This unashamedly uncritical and laudatory portrait of one of Hollywood’s most enduring and intelligent entertainers offers revealing insights into what writer William Goldman describes as “one of the great careers.” Though it’s not surprising that only Eastwood supporters have been called upon to discuss his life and work, a bit more information about the man’s less attractive qualities would have made for a more rounded portrait. Solid ancillary fare contains comprehensive clips from Eastwood’s films and is a useful, though far from definitive, biography.
Scripted by critic Dave Kehr and directed by Bruce Ricker, who made a couple of outstanding jazz films, “The Last of the Blue Devils” and “Thelonius Monk — Straight No Chaser,” docu comprehensively follows the actor-producer-director’s career from his early days as a contract player at Universal right up to the current “Space Cowboys.”
Ricker includes amusing fragments from Eastwood’s early perfs for U in “Tarantula,” “Francis in the Navy,” “Away All Boats,” “Never Say Goodbye” and “Revenge of the Creature”; it was a period during which the thesp is said to have followed the examples of James Dean, Jack Kerouac and Chet Baker in expounding the “cult of the cool.”
Definitive appearances in TV series “Maverick” and “Rawhide” followed. Rip Torn, who played a Native American in an episode of the latter series that was apparently an updating of “Macbeth,” recounts the difficulty he and Eastwood had in keeping straight faces.
In an archival interview, Sergio Leone recalls that he originally wanted James Coburn to star in “A Fistful of Dollars,” his unacknowledged remake of Akira Kurosawa’s “Yojimbo” that rocketed Eastwood to international fame in the mid-1960s. Leone waxes lyrical about Eastwood’s “indolent way of moving.”
Back in Hollywood, Eastwood founded his production company, Malpaso, to produce “Hang ’em High” after turning down the lead in “Mackenna’s Gold.” He then teamed most fruitfully with director Don Siegel on “Coogan’s Bluff,” a pic that links his Man With No Name Westerns with the later “Dirty Harry” cycle.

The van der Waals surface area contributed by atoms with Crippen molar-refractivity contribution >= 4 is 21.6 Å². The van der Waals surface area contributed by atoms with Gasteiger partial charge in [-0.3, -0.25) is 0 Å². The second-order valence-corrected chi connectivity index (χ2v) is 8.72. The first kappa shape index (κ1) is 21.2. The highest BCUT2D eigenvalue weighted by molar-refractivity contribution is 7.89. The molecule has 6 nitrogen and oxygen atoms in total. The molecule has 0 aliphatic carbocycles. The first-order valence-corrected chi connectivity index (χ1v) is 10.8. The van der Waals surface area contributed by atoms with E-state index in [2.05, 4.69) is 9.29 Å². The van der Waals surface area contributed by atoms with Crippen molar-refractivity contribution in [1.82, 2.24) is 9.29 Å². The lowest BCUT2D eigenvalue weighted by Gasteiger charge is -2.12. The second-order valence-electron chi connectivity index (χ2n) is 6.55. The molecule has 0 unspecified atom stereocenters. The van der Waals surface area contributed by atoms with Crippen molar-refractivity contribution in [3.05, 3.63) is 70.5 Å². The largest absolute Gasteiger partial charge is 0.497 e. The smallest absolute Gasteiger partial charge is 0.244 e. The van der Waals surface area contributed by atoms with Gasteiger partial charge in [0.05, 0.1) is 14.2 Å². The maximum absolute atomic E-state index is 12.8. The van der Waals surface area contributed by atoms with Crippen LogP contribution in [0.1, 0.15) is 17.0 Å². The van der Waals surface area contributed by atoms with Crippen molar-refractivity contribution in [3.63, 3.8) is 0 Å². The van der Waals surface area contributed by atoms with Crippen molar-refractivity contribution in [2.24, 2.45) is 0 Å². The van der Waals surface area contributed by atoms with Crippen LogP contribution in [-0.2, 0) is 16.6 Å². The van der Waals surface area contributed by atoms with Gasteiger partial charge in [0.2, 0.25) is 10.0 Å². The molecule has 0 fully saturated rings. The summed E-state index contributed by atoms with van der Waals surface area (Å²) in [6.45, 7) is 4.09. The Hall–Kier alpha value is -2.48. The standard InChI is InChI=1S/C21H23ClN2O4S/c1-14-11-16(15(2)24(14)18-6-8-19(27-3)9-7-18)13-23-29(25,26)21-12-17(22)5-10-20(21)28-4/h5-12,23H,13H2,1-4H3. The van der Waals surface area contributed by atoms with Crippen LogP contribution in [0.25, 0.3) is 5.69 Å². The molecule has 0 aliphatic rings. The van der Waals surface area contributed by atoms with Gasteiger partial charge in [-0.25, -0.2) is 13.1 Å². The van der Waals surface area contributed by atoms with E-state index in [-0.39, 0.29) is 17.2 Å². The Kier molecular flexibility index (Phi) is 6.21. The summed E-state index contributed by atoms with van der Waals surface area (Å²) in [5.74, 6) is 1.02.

Some of the most perceptive comments come from director and film buff Curtis Hanson, who recalls being on the set of “Coogan’s Bluff” in 1967 and noticing that Eastwood was always around, even when not required, watching Siegel at work. In another archival interview, Richard Burton, with whom the actor worked on “Where Eagles Dare,” compares Eastwood’s “dynamic lethargy” with that of Hollywood greats Tracy and Stewart.
Revealing that Universal did not pay him to direct his first feature, “Play Misty for Me” (“I’d have paid them”), Eastwood mostly repeats familiar stories about his work, with occasional revelations including the tidbit that Frank Sinatra was originally to have starred in “Dirty Harry.”
“Bird” probably gets more attention than any other film. The underrated “White Hunter Black Heart” is skimmed over, along with some of the more seriously disappointing Eastwood efforts (“Pink Cadillac,” “The Rookie”). The multi-Oscar winner “Unforgiven” gets its due place of prominence, as does the beautiful “Bridges of Madison County,” with Eastwood’s co-star, Meryl Streep, noting that Eastwood refused to show his character crying. Ruth Woods, Eastwood’s mother, says that it was she who suggested Streep for the role.
There are no great revelations here, but a reminder that Eastwood has regularly surprised and challenged his audiences as well as, most often, given them just what they want. Brief mention is made of Eastwood’s political career as mayor of Carmel, but in general his private life is avoided.
Clips are well selected, and the production is generally polished and smoothly executed.